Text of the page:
There’s an old expression: You shouldn't change horses in mid-stream. But in the case of Joe Biden running for president, perhaps Democrats had better throw out that convention. Although Hillary Clinton is currently the Democratic frontrunner, Biden might have a better chance.
Given the economic mess that President Obama was handed in 2008 when he took office, the administration has done a commendable job steering the economy back onto safer ground. Progress has materialized, even in the face of Congress’s best-laid plans to plunge us back into an economic mire with a draconian sequestration, skirmishes over the debt limit, a government shutdown and business-negative campaigns, such as shuttering the Export-Import Bank.
Concerns about China aside, we’ve had a six-year bull market that’s re-engaged critical parts of our economy, including a burgeoning tech sector that is the envy of the world. The nation’s small businesses have also largely recovered, reporting strong revenue growth, greater access to capital, and plans to keep on hiring. The unemployment rate has also dropped down to more normal levels.
And though there’s plenty of room to continue improving, Biden would inherit this mantel of economic recovery, much as Vice President Al Gore, who won the popular vote in 2000, inherited Bill Clinton’s economic juggernaut. And Biden has already been vetted extensively by the public. Polls show that voters of all stripes like him.
Although Biden polls at 18 percent compared to Hillary Clinton’s 45 percent, according to an August 27 Quinnipiac presidential poll, he beats all of the Republican frontrunners in a matchup contest with them. He beats Trump 48 percent to 40 percent, and Jeb Bush 45 percent to 39 percent; In a contest with Marco Rubio, he gets 44 percent to the Florida senator’s 40 percent.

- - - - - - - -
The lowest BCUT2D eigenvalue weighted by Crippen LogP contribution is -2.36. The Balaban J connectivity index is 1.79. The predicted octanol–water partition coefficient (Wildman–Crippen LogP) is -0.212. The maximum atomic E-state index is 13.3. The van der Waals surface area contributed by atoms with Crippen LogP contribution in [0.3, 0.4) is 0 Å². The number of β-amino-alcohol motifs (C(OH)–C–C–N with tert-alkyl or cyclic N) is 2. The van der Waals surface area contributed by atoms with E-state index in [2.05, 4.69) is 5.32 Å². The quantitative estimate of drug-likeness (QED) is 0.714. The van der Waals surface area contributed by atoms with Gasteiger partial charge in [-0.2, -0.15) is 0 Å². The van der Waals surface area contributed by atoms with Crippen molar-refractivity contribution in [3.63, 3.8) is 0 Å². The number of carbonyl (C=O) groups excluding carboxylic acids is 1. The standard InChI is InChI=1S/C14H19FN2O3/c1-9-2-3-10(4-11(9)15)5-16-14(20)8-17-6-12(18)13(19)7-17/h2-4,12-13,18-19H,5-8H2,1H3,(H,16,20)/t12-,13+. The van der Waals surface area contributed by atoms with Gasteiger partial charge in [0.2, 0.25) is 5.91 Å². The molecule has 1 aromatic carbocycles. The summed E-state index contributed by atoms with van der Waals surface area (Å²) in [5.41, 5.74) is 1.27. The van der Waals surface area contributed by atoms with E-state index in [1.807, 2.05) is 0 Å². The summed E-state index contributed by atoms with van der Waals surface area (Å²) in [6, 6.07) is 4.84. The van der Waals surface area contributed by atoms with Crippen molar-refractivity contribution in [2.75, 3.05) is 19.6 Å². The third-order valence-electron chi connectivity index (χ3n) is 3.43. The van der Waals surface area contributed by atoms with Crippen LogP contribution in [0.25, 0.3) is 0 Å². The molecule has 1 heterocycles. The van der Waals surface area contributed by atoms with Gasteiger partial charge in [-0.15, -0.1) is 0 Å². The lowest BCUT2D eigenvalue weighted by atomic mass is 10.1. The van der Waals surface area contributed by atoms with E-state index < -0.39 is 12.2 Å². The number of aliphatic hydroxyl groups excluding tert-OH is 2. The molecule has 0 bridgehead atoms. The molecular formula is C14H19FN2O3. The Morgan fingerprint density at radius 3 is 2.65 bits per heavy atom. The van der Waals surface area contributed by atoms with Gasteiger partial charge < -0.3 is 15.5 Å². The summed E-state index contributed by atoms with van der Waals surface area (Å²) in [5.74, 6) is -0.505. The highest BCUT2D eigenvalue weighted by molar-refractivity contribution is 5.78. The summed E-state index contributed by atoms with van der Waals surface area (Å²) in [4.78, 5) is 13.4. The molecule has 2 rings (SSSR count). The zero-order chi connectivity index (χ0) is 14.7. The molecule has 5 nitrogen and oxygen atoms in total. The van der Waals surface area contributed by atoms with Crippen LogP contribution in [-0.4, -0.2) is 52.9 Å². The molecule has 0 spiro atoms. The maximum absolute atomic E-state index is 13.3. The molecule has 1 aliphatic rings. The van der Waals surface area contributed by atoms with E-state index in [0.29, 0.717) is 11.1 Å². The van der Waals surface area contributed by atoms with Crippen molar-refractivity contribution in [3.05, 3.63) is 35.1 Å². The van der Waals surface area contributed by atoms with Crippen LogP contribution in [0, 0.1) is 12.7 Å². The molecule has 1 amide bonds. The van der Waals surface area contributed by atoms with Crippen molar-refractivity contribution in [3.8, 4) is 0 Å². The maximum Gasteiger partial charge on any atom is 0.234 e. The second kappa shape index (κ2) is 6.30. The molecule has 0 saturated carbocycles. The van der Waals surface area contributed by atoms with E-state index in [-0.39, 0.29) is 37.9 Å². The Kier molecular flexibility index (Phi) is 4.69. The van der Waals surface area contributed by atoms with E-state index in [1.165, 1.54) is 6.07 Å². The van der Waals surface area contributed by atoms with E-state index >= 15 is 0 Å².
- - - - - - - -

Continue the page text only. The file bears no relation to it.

In many respects, he offers a better alternative than Hillary Clinton, whose favorability rating has fallen in recent months, partly because the Clintons can’t ever escape the whiff of scandal that follows them wherever they go. If Biden runs, however, he might do well to emulate Clinton’s focus on small business owners, whom she sees as the economy’s best hope for long-term growth.
Much as politicians love to cast themselves as outsiders offering an alternative to Beltway career politicians, the truth is the American electorate likes safe choices. With the exceptions of Ronald Reagan and Richard Nixon, voters have chosen candidates who currently hold political office at the time they are elected, stretching back to the Kennedy administration. (And in the years prior to assuming office, Reagan and especially Nixon had extensive experience in government.)
Trump has no political experience, and so he’s likely to turn-off the larger electorate. And as opposed to Reagan, who cast himself as a sunny, optimistic unifier, Trump is running a divisive, narcissistic and often racist campaign that assumes what’s best for him is best for the U.S.
His run-ins with Fox's Megyn Kelly and Univision's Jorge Ramos, are but two examples of his temperament. But as this profile in Vanity Fair from 1990 shows, he has a long history of self-aggrandizement, bullying, and misrepresentation, which would be extremely troubling projected onto the world stage.
Sure, many would simply say he's a businessman and nothing's personal. They also might call his shoot-from the-hip cadence refreshing, particularly as he is compared with veteran politicians who have perfected the art of spin.
And surely Biden isn't a saint either. He is known for his public snafus, including a plagiarism scandal that marred his first presidential run in 1987. But his killer performance during the 2012 vice presidential debate also showed his canniness and forceful grasp of issues. And he’s come out in clear support of matters that appeal to many business owners, like comprehensive immigration reform and strong support of educational incentives that would create a bigger pool of skilled workers. He's also keen to balance the budget and eliminate tax loopholes for companies that offshore operations.
The recent loss of his son Beau Biden, the former attorney general of Delaware, also casts him in a sympathetic light with voters, and would give his campaign a certain sense of mission and gravitas.
Biden is far from perfect, but he’s an obvious choice who’s less polarizing than Clinton, and a more realistic choice than Vermont Senator Bernie Sanders, who has captured the attention of the left. Even better, he can appeal to voters of both parties, including business owners who want to know someone with tested experience is at the helm.